Dr. Susan Bartell
Having a second child is a wonderful and exciting time in a parent’s life. Nevertheless, almost every parent worries about whether their older child might struggle to adjust to the new baby. It can be especially difficult for toddlers and preschoolers to understand that mom or dad must turn some attention to the seemingly demanding, constantly crying baby.
It is valuable for children to learn to be patient when they aren’t always the center of attention, and to become practiced at not having their own needs met immediately. These life skills can be tough to learn, but are necessary to growing up well-adjusted and happy.
Becoming a big brother or sister can also help young children develop feelings and behaviors associated with love, nurturing and empathy. It is much easier for young children to develop these feelings in relation to other children, than in their relationships with adults. In fact, learning how to relate to a sibling is often the first opportunity a child gets to practice these empathic behaviors. After all, their relationship with parents and other adults is largely one-way: adults provide nurturing and children receive it.
Parents don’t have to wait for the baby’s arrival home to begin working with a child to develop the important behaviors associated with love, nurturing and empathy. There are steps mom and dad can take that will jump start this process. Young children learn most of their valuable emotional lessons through play—because even very bright kids don’t have the proficiency to effectively communicate complex feelings with language. Parents can capitalize on this emotional stage by providing their child with a doll—this gives the child an opportunity, through play, to explore nurturing feelings, and practice loving behaviors even before they become a big brother or sister.
Air Baby, Baby’s First soft, light baby doll, perfectly fulfills this task of providing a palette for emotional growth in a way that even a cute stuffed animal, can’t do. Since Air Baby so closely mimics a human baby, both boys and girls can benefit from owning one and being encouraged to hug, care for, ‘feed’ and change the doll—with mom or dad’s help if necessary. It might be the first time that a child feels the good feelings associated with nurturing their own ‘baby’ and it is likely to feel positive and empowering.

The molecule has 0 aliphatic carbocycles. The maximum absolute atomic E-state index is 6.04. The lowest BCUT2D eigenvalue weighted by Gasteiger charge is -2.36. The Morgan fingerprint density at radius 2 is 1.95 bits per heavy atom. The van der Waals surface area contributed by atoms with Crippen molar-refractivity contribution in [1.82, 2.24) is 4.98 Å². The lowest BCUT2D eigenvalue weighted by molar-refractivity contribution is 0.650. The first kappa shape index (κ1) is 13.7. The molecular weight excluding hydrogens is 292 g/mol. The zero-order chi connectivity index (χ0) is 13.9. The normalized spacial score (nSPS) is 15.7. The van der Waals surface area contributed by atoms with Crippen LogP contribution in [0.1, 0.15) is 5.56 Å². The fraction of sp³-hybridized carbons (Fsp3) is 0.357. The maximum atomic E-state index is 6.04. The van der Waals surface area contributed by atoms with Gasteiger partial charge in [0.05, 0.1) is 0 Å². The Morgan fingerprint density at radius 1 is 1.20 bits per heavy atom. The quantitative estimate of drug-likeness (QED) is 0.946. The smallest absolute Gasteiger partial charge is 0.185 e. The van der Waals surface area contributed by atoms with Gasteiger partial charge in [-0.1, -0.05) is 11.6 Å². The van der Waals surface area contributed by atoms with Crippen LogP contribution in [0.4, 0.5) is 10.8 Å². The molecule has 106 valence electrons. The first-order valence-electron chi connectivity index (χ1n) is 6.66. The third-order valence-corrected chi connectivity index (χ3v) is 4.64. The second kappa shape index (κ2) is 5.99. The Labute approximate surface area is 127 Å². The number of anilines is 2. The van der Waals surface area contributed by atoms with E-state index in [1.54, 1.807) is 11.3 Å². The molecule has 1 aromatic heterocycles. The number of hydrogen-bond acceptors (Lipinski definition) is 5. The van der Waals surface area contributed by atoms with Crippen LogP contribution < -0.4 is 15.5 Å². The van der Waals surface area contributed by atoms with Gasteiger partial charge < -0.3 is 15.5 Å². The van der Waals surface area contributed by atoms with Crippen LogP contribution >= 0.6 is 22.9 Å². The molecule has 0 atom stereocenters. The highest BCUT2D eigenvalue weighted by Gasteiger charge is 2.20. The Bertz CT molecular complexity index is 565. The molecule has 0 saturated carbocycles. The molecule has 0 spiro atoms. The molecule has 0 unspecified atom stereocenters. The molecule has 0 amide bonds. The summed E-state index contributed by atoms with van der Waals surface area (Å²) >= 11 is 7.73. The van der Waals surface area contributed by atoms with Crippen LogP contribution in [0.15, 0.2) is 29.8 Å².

Once the new baby arrives, owning a baby doll will continue to offer support for an older (but still young) sibling’s transition by providing opportunities for play that help to work through conflicted feelings. For example, parents might find their child being rough with the doll—a behavior that the child (hopefully) wouldn’t express towards the real baby. The child may want to ‘introduce’ their doll to their sibling, as a way to begin bonding with the baby. Finally, the doll might continue to provide chances for the child to express caretaking behaviors—especially if the strangeness, constant crying or squirming of the real baby seems scary.
Parents often have high hopes that their first child will immediately bond with the new baby. Sometimes this does happen—and providing a doll to help a child learn nurturing behavior, or to work through ambivalent feelings can certainly help. However, it is common for older children to express resentment, regression— like toileting accidents or difficulties going to sleep.
Further, some kids will want to ‘help’ feed, diaper and care for your new baby (much like they would their doll), but other kids reject involvement with the baby as their way to express negative feelings about their life being turned upside down. It is important for parents to accept each child’s expression of both positive and negative feelings, be patient and continue to show ample attention and love towards the older sibling. Expressing frustration, pressuring a child to ‘help’, or yelling, is likely to result in your older child disliking their younger sibling—after all, everything was fine until the baby arrived. That being said, if a child expresses very hostile, or physically aggressive behavior towards the baby, it may be important to seek professional help.
This is a huge time for change in a family. It can take months for a new equilibrium to be reached. Until this happens, enjoy every minute of your larger, more interesting family!
Dr. Susan Bartell is a nationally recognized child and parenting psychologist, consultant, speaker and author. For over twenty-five years she has been guiding parents to raise happy, healthy and well-adjusted children by helping them to understand the developmental needs of their child at every age and by providing strategies to help parents and children through challenging times at every stage of childhood.
To reach Dr. Susan Bartell: (516)944-5856 | www.drsusanbartell.com